The New Zealand government released a discussion document on September 6 2016, proposing reforms to address so-called hybrid mismatch arrangements.
The discussion document outlined New Zealand’s proposed response to the recommendations contained in the OECD BEPS report under Action 2, Neutralising the Effects of Hybrid Mismatch Arrangements. The OECD Final Report was released on October 5 2015. New Zealand’s discussion document generally proposes that the country should amend its domestic laws to reflect the OECD BEPS actions, suggesting a comprehensive approach to implementing the OECD’s recommendations.
The discussion document considers, but rejects, an alternative approach of introducing more targeted rules addressing particular arrangements of concern to New Zealand.
While acknowledging the desirability of simplicity, the document states that “in most cases, the impact of hybrid mismatch rules will be to encourage businesses to use simpler structures which do not require the rules to be applied”. Despite this statement, the document rejects the need for exceptions for arrangements in which hybrid arrangements are driven by commercial or regulatory rather than tax considerations.
In particular, and in contrast to the position taken by the UK, no exception for bank regulatory capital is proposed.
Also in contrast to the UK's rules, no exception is proposed for hybrid transfers to which a financial trader is party, meaning that New Zealand's tax rules will continue to inhibit securities lending transactions.
The discussion document proposes that New Zealand introduce an “imported mismatch” rule (i.e. to deal with a situation where there is no hybrid mismatch involving New Zealand, but a New Zealand transaction is part of a wider arrangement that involves a mismatch in other jurisdictions). This rule would not apply to a payment to a person in a country that has itself implemented hybrid mismatch rules. The discussion document indicates that an imported mismatch rule that is introduced in New Zealand should, so far as possible, be consistent with the rules adopted by the UK and Australia.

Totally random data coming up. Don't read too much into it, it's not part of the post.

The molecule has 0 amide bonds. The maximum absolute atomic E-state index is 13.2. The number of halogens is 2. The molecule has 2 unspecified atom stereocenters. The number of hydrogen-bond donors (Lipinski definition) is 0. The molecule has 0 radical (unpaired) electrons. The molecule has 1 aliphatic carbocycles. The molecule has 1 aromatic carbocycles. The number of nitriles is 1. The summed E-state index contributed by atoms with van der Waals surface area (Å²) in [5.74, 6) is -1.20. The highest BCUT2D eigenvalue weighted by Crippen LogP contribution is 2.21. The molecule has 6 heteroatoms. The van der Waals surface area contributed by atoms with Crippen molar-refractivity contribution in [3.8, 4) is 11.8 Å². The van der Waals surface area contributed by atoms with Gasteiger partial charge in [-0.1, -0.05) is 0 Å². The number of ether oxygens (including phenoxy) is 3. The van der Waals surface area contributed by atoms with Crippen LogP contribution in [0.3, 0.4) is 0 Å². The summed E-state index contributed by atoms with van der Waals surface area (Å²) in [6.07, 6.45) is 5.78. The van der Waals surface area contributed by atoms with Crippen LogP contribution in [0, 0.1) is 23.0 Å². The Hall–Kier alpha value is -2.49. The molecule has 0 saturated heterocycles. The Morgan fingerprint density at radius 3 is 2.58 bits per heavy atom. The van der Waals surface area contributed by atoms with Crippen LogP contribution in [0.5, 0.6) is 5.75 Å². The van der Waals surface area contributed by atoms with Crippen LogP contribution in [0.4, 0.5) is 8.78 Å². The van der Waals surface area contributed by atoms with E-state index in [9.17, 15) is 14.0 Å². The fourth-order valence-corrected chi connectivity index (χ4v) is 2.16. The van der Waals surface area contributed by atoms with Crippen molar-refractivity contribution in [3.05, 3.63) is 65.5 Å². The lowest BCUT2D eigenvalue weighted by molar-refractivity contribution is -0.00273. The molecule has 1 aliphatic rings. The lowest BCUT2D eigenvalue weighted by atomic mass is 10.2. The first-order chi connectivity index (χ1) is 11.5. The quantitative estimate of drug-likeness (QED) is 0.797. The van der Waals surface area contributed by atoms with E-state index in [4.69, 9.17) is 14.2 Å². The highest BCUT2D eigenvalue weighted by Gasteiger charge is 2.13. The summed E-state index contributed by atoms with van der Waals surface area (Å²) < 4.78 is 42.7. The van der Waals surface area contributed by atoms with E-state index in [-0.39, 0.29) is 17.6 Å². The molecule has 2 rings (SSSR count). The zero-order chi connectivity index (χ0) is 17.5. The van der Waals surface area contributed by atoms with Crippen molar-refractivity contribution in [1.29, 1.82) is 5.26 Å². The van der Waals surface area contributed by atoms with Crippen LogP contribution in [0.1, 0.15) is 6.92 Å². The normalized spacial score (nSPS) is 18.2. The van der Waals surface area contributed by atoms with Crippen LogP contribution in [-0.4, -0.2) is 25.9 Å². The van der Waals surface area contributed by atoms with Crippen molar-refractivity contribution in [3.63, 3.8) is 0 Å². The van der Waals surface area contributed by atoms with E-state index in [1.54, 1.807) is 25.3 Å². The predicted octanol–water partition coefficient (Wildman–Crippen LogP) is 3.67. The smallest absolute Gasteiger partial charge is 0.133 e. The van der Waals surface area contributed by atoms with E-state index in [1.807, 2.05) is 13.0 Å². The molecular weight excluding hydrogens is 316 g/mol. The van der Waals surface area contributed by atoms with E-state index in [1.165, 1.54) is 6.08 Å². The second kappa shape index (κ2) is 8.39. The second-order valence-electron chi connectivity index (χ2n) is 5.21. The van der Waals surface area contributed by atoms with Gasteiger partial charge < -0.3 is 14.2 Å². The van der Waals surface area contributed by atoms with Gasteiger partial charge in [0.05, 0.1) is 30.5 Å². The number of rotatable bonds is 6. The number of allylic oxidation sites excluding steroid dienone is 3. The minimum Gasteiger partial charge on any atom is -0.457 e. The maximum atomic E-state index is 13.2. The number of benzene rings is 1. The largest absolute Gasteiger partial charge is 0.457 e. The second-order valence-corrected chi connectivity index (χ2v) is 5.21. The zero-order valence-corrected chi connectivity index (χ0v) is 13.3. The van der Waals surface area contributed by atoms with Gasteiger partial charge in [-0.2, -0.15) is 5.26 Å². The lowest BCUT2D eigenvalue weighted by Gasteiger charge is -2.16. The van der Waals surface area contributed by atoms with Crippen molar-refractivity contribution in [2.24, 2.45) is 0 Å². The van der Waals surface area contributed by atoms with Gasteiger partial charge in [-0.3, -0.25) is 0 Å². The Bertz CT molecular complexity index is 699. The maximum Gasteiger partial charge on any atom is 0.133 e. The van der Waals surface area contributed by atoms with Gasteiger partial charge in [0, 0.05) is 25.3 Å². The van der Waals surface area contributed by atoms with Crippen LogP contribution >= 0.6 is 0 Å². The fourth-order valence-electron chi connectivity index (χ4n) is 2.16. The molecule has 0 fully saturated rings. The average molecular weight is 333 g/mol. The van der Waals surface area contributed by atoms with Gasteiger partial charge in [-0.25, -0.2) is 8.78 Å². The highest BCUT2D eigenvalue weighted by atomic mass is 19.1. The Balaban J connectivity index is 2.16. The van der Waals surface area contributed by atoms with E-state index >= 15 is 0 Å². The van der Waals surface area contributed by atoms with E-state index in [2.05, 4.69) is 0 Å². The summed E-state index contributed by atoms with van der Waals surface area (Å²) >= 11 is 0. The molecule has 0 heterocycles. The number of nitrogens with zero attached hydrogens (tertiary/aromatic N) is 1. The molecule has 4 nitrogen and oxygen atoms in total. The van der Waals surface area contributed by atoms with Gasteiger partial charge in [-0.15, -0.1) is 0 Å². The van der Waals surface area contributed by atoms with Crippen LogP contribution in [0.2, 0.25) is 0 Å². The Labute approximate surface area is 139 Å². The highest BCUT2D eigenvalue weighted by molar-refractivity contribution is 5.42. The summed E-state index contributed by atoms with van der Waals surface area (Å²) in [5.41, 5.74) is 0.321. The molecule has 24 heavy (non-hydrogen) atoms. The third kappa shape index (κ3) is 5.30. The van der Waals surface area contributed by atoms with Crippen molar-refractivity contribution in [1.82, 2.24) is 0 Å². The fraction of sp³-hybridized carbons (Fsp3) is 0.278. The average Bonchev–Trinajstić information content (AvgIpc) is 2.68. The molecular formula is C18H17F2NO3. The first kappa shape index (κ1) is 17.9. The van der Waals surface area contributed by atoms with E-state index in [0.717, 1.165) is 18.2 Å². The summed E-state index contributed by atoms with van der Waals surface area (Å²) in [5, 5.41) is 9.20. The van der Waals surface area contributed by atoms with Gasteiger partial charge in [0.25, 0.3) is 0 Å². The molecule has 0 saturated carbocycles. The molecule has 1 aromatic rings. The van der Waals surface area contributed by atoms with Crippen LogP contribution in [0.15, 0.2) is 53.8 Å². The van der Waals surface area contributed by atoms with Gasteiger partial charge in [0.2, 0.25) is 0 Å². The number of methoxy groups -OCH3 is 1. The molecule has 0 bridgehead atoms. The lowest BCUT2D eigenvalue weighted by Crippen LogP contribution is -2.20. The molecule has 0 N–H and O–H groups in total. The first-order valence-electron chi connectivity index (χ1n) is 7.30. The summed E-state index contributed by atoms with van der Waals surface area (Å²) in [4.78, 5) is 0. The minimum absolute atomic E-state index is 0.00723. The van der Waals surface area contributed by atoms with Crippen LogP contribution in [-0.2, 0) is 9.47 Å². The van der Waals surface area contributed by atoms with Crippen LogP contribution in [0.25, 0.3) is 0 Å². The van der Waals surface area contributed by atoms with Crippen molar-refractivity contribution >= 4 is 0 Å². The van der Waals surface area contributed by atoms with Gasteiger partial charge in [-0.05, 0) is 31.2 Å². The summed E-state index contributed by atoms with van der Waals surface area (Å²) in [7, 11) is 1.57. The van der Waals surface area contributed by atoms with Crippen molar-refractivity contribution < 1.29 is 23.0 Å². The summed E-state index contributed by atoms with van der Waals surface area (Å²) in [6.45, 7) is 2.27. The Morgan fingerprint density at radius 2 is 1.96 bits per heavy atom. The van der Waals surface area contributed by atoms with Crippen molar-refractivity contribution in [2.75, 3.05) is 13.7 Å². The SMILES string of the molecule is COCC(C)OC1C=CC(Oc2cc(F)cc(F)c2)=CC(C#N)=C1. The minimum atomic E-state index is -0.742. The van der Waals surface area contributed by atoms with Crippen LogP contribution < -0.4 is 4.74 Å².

The discussion document proposes that there be no transitional relief (i.e. grandparenting) in respect of transactions entered into on the basis of existing law. The discussion document proposes that the hybrid mismatch rules (if enacted) would apply to payments made after a taxpayer's first tax balance date following enactment.
The discussion document does not indicate when the proposed rules are intended to be enacted, but enactment sometime in 2017 seems likely. So if, for example, the hybrid rules were enacted in September 2017 and a taxpayer had a March 31 balance date, the hybrid mismatch rules would apply to payments made on or after April 1 2018.
The government has sought submissions on the proposals by October 17. It is expected that the proposals will then be included in draft legislation to be introduced to parliament in early 2017.
This article was first published in the International Tax Review.
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